Amazing Educators (Special Needs): Kathy Robinson, Arkansas Children's Hospital School Program
Arkansas Children’s Hospital School Program
Kathy Robinson has an extraordinarily tough job. Giving sick children hope and a sense of normalcy is as important to her as working through school lesson plans. And it has been that way for 25 years. Her students are Arkansas Children’s Hospital patients who are fighting serious diseases and chronic illnesses, such as cystic fibrosis and cancer, or children who are waiting for organ transplantation. Children who have been severely burned, as well as teenage mothers whose newborns are in the neonatal unit, are also in school at Children’s. Robinson is one of three teachers who provide bed-side school to those who are in isolation. Students not confined to their rooms can attend classes in a school setting that serves both elementary and high school-age patients. “Being in the group setting with other kids helps them to feel more normal,” Robinson says.
She and the other teachers work with local school districts to acquire each student’s books and assignments. They then assist patients with completing the work they are missing. The goal is to keep kids from falling too far behind while they are dealing with health crises. Robinson also works closely with school districts to help students transition back to school once their hospital stay is complete.
It isn’t difficult to understand what makes Robinson an amazing educator. Her tenacity in the face of extreme hopelessness, at times, is an inspiration. “There are some days that I get rejected quite a lot. I know they are there because they are sick. But I am not going to give up on them,” Robinson says.
Those two words—hope and normalcy—weave their way into most of what Robinson tries to accomplish at Children’s. “I’ve stayed at the job because I love working with those kids. We are giving kids hope that they are going to go back to school. We try to make it fun at a time when they’re not having much fun. And we want them to know that they can learn even when they are sick,” Robinson says.
Robinson fondly tells the story of one boy in the hospital for a heart transplant: “Every time I walked in the room he would cover his head. He wouldn’t talk to me. He didn’t want to have anything to do with me. But I would go back and go back, and the child figured out that I cared about him. Now he’s one of my biggest buddies.”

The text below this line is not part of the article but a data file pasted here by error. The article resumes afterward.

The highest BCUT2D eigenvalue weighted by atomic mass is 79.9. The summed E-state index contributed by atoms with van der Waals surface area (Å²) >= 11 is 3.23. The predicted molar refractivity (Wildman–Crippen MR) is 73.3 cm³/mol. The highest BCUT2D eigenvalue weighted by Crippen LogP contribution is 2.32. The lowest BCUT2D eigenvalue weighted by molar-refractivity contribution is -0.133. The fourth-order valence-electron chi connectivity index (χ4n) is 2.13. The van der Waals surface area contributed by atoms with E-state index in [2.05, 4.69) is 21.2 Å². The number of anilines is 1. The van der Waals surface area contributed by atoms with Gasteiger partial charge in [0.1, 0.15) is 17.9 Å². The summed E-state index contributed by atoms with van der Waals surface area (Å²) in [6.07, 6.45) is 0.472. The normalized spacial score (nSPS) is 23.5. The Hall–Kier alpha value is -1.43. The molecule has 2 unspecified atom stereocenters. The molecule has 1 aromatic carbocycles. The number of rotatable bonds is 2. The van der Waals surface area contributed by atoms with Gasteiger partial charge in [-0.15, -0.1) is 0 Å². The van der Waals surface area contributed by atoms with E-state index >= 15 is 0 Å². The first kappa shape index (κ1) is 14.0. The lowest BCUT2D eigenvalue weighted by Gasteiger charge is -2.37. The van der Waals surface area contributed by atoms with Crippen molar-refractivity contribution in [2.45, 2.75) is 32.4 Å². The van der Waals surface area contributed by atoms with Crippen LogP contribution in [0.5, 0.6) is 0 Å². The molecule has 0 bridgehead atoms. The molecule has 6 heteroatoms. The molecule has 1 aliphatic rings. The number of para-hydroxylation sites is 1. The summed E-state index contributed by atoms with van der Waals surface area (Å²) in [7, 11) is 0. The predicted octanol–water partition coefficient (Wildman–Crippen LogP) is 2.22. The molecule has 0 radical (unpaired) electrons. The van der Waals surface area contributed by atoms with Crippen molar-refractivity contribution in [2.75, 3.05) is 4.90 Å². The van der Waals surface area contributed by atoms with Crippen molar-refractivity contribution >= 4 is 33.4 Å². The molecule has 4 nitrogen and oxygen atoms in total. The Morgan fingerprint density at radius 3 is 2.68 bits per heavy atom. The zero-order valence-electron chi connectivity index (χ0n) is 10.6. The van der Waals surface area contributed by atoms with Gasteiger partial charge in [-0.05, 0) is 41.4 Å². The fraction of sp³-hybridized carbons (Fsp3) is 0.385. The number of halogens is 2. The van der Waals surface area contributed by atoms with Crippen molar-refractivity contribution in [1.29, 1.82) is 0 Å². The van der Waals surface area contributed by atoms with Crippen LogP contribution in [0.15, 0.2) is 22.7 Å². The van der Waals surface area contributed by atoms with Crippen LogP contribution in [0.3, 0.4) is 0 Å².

Aside from being a teacher, she is often a cheerleader, advocate and comforter for the many children and families she encounters. Robinson says parents are often so worried and stressed—especially when they are considering life and death medical decisions—that they do not have the time nor energy to think about the school aspect of their child’s hospital stay.
As students prepare to leave the hospital and return back to their schools, Robinson conducts school re-entry programs for the patient’s classmates and teachers. These help to prepare them for the student’s return. For some kids, such as burn patients or traumatic brain-injury patients, their appearance may be drastically different. “We explain what happened, how the patient will be different and how they can help the patient make a smooth transition back to school. It helps kids to have more empathy if they know what happened,” Robinson says. “And we want them to know that their classmate may look differently, act differently or learn differently, but it’s the same child. They still want to have friends. They still want to do stuff other kids do.”
Robinson, who has one adult son with her husband John, recounts some of the stressful days and how they have impacted her home life. “I would try and turn it off but that’s easier said than done. There have been days when I would come home and cry or come home and go straight to bed. There have been times when I’ve questioned whether I needed to be doing something else—but this work has always called me back.”